ELTons: 10 years of innovation

Innovation is a good thing.  I believe human beings are intrinsically creative beings that are always inventing new things because this is part of our nature. In my opinion, for something to be innovative it doesn’t need to be a new Physics theory, but it must be something that provides new creative solutions or approaches to old problems or new challenges. Something that makes people think and do things in an easier, more efficient and/or enjoyable way. Something like finally finding out a logical way of shelving the books! (Well, that would be great really – I am still trying to find a reasonable way of doing that.)

Ten years ago the British Council created the ELTons, which is a really nice acronym for ELT Innovation Awards. As the blurb says, the ELTons ‘are the only international awards that recognise and celebrate innovation in the field of English language teaching.’

I am particularly fond of the Macmillan Education Award for Innovative Writing. I think this is an example of a big publisher really fostering innovation that come from teachers. I also think that the Local Innovation Award is very important because it recognizes initiatives that have a focus on local communities in different countries around the world. Yet, the fact that we need a category just for that shows perhaps how much the other categories are still very much dominated by mainstream publishers.

I have nothing against big publishers. On the contrary, I think sometimes they are really the ones who push the boundaries of innovation and give us all conditions and incentive to work. However, I confess that I still find it difficult to nominate a new dictionary or another textbook series, for example, as ‘innovative,’ no matter how different in certain aspects they can be.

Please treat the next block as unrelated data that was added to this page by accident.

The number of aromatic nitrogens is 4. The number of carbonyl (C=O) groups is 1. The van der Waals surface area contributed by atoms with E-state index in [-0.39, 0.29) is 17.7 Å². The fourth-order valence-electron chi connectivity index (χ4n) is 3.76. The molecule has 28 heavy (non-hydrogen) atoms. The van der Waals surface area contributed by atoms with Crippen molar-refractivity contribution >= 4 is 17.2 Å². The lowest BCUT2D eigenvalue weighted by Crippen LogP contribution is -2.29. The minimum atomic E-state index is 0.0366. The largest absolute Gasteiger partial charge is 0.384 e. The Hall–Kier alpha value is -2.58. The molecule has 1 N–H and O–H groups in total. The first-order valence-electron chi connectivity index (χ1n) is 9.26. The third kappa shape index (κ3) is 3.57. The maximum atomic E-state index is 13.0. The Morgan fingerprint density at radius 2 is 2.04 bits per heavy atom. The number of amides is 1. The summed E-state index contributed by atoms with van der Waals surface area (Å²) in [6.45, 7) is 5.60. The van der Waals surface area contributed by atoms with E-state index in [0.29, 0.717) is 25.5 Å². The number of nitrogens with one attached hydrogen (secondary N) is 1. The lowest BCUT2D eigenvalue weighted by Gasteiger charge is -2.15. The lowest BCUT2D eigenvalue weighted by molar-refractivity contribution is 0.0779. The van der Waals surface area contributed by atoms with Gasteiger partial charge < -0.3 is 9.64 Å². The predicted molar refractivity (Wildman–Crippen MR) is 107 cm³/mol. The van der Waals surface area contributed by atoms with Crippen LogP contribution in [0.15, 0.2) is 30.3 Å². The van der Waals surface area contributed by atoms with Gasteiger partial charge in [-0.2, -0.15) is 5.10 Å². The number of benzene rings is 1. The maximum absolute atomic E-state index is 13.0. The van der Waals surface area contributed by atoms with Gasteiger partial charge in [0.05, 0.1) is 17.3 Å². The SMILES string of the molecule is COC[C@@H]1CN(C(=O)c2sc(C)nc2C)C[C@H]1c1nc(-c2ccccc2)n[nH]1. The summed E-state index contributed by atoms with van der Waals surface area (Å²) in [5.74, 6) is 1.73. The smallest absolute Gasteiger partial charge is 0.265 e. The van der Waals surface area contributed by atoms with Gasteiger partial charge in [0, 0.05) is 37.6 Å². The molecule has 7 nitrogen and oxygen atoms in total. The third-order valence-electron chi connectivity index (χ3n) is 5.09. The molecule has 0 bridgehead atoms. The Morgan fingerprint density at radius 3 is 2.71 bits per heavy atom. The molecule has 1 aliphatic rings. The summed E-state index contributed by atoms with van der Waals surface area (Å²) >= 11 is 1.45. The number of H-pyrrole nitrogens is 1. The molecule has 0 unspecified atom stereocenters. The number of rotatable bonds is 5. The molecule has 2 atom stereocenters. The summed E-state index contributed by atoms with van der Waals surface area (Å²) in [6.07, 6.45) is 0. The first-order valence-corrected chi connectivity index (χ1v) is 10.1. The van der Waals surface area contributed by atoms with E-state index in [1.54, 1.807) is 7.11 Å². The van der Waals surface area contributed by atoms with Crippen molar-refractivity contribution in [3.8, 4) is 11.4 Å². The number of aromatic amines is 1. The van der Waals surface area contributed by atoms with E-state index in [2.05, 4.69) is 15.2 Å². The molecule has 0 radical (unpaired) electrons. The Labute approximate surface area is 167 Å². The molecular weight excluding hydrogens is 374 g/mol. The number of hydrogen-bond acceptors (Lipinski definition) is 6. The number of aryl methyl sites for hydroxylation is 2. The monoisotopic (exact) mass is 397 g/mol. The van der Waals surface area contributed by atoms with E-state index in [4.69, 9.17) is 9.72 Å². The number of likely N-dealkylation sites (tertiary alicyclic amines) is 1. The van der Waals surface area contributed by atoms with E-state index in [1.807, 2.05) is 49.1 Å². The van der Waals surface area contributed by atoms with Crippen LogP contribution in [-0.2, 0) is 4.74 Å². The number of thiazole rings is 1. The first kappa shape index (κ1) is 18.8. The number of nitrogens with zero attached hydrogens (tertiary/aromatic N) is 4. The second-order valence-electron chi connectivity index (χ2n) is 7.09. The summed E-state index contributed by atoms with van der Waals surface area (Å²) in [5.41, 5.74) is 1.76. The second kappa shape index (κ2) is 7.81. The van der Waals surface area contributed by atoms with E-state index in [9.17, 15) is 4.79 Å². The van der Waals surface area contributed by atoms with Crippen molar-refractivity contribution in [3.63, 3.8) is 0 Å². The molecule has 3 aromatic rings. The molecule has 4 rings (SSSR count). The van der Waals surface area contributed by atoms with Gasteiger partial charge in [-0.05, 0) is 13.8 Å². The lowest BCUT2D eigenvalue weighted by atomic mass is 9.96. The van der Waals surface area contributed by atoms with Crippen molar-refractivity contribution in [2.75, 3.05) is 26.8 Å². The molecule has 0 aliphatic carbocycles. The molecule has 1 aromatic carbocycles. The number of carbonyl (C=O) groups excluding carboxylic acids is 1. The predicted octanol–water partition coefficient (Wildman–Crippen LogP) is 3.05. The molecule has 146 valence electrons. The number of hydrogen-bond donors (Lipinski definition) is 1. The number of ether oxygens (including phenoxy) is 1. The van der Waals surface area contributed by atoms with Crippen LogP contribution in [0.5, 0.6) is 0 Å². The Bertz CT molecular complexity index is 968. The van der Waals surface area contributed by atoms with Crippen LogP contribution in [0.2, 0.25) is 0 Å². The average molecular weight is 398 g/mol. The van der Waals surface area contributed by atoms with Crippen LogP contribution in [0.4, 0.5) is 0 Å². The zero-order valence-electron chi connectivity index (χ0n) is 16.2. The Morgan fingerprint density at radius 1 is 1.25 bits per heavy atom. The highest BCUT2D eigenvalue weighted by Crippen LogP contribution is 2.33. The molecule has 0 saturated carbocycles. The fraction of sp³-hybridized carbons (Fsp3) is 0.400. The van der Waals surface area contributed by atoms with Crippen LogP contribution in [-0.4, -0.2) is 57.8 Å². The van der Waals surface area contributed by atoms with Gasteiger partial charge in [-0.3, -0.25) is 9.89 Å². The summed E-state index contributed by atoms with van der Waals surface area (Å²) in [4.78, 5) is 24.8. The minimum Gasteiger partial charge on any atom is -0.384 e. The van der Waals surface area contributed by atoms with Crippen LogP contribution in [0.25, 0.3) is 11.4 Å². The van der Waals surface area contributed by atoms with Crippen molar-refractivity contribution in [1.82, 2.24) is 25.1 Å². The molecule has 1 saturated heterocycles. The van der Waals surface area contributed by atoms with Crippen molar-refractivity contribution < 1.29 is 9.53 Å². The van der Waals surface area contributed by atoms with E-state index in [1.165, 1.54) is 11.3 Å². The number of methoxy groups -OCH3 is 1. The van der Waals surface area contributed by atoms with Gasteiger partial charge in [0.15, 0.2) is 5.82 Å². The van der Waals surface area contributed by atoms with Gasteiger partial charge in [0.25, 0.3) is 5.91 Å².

Besides that, it seems to me that we still fail to recognize innovation and creativity that comes from teachers working in classrooms. Most English language teachers I have met in my life are incredibly innovative in the way they plan lessons and come up with ideas to teach students sometimes in the most adverse conditions and circumstances. Unfortunately, most of this grassroots creativity and innovation goes unnoticed and unrewarded.  I suppose I would like to see a new category that awarded educational projects and innovative teaching ideas.

In spite of that, I do believe that 10 years later the spirit of the ELTons is still very much alive. I do think the ELTons are a great initiative and we, as a profession, are much better served because it exists and pushes us all to never rest on our laurels but keep changing things. Thanks to the BC for the ELTons (and the party!) and congratulations to all the 2013 nominees and winners!

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